The Growing Concern over “Going Concern”

GM's dismal-future disclosure from Deloitte is just one of many that will be part of an "unprecedented" trend this year, experts predict.
Sarah JohnsonMarch 5, 2009

In what may have been a gross understatement, General Motors CFO Ray Young summarized 2008 as “a tough year” in a conference call with investors last week. And GM’s future certainly didn’t look any brighter today, as Deloitte & Touche expressed its doubts that its carmaker-client will stay viable.

In the GM annual report filed today, the company carried the auditor opinion that GM had warned last week would be coming. “The corporation’s recurring losses from operations, stockholders’ deficit, and inability to generate sufficient cash flow to meet its obligations and sustain its operations raise substantial doubt about its ability to continue as a going concern,” wrote Deloitte.

Even with GM’s prediction of the Deloitte opinion, Thursday’s news could not surprise followers of GM’s many problems — including its request for more government bailout funds, closures of some of its brands, and the likelihood it’ll burn through $14 billion in cash this year. These issues have been accelerated by poor car sales across the auto industry as consumers have cut back on spending. In his Q4 2008 conference call last week, Young acknowledged the likelihood of Deloitte’s going-concern disclosure as well as his company’s $30.9 billion loss for the year, a near-record annual loss, rivaled only by its 2007 loss of $38.7 billion. A GM spokeswoman said today that Young was too busy this week to talk to for this story.

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A New Phrase for the Lexicon
GM, though, is only one of the more prominent potential casualties of the credit crisis and recession to be in danger of getting a going-concern qualification stamped on its year-end financial filings. Indeed, just as stakeholders have become evermore preoccupied with the words “liquidity” and “cash flow,” they have also begun to keep a sharper eye on their companies’ ability to continue as a going concern. “Over the last couple of months, it’s been really amazing how many clients have worked ‘going concern” into their lexicon,” says Jack Zwingli, CEO of risk-analytics firm Audit Integrity, whose customers include insurance companies, auditors, and institutional investors.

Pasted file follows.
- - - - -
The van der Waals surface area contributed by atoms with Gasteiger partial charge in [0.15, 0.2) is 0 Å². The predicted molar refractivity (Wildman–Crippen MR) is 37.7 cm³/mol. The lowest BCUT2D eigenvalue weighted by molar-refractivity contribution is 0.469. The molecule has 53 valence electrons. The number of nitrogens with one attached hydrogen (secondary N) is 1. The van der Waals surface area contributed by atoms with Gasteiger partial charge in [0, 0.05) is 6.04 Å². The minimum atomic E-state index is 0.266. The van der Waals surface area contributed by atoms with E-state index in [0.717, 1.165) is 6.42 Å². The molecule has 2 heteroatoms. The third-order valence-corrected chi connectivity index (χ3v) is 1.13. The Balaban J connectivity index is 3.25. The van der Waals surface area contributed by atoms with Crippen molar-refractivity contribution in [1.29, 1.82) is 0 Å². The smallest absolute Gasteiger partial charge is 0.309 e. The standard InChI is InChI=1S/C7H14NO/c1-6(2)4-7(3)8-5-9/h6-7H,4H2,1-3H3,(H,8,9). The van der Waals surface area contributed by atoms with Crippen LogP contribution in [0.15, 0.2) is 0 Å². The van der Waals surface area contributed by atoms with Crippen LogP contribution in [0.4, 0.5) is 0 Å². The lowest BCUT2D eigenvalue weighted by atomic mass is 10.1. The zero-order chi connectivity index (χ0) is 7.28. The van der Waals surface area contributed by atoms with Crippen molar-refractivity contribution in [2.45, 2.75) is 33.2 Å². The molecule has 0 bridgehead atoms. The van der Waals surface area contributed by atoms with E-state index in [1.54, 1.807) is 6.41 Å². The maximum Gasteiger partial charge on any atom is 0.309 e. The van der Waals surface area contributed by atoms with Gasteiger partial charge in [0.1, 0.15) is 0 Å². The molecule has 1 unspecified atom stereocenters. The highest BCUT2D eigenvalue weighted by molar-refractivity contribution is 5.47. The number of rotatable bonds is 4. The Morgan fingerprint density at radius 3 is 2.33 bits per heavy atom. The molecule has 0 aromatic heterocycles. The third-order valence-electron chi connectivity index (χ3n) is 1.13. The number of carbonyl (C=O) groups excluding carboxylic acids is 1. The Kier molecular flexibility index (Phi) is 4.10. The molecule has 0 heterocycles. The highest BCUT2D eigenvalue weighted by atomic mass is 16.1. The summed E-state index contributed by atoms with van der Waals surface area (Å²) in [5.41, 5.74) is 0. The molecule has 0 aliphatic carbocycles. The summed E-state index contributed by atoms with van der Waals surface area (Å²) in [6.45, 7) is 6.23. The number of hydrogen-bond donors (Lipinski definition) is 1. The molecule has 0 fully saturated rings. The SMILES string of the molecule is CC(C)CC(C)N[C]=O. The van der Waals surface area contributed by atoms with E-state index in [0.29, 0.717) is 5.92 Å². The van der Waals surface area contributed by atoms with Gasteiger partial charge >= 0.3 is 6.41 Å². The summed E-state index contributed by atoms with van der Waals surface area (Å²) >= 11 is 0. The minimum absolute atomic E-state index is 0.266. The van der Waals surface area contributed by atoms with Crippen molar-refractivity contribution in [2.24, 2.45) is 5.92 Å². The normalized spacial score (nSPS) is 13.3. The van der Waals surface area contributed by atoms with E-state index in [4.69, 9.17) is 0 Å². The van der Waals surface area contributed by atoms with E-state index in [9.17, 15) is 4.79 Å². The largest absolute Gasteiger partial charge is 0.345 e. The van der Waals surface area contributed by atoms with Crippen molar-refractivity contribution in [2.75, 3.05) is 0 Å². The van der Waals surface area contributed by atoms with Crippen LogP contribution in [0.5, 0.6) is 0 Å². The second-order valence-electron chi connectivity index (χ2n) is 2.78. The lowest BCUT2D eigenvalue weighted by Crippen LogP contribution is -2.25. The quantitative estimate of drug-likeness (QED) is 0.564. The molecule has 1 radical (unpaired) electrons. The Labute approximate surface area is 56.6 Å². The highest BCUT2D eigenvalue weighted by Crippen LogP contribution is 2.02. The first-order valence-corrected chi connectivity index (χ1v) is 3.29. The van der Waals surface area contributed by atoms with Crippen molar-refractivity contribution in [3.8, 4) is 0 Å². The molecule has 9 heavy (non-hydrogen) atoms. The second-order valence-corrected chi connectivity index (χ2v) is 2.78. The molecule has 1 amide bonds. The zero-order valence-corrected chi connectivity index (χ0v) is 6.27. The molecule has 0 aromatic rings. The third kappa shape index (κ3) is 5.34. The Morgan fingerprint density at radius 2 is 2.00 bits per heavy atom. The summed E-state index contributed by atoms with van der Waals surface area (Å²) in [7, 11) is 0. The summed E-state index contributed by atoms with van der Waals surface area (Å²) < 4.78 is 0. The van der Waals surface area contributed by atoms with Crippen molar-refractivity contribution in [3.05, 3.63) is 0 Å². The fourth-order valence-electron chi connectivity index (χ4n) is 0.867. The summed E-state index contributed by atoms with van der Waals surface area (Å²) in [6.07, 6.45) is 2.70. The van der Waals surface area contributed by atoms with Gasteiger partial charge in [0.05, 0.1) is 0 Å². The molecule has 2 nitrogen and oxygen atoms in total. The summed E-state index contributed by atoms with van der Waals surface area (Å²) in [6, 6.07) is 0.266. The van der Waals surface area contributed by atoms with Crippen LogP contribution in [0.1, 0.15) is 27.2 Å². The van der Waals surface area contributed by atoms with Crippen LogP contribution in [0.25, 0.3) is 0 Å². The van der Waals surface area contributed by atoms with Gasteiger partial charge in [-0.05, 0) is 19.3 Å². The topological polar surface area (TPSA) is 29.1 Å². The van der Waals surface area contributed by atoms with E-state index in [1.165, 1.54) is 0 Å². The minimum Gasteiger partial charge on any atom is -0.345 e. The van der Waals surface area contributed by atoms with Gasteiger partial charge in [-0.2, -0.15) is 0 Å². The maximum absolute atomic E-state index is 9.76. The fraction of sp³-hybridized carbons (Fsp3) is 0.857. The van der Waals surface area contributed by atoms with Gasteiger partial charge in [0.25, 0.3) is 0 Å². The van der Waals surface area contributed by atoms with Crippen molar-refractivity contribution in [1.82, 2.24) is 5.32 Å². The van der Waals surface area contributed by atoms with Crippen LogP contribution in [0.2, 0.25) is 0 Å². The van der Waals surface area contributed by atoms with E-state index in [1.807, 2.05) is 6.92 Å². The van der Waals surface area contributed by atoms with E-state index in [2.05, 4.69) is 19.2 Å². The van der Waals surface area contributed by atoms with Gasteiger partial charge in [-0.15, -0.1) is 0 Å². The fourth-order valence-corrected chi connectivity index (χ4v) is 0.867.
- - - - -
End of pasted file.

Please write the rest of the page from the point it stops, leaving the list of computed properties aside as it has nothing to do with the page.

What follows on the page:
Says Grant Thornton CEO Ed Nussbaum, “We’ll see an unprecedented number of going-concern footnote disclosures and clarification from the auditors.”

Surely, the auto industry will see an uptick in going-concern doubts, but other sectors could get stuck with more of the qualifications as well, Nussbaum adds. Homebuilders, financial services firms, and retailers are particularly hurt by financial crisis. And companies in other industries with heavy debt loads may also have to go through their auditors’ going-concern wringer.

As a result, there have been more uncomfortable conversations between companies and their auditors. And those discussions likely will become lengthier and more intense as both parties work their way through new accounting guidelines that call on management to look out further than their auditors when assessing their companies’ sustainability. The new rules — which the Financial Accounting Standards Board plans to release by the end of this month for filing periods ending after June 15, 2009 ­— could lead to “a direct and very public disagreement over going concern between auditor and management,” the Ohio Society of CPAs predicted in a letter to FASB.

How Clear Is Your Crystal Ball?
Current auditing rules require auditors to consider several factors during their reviews that may tip them off to the prospect that a company won’t be in existence by the next time they do their next annual review. Among them: negative recurring operating losses, working capital deficiencies, loan defaults, unlikely prospects for more financing, and work stoppages. Auditors also consider external issues, like legal proceedings and the loss of a key customer or supplier.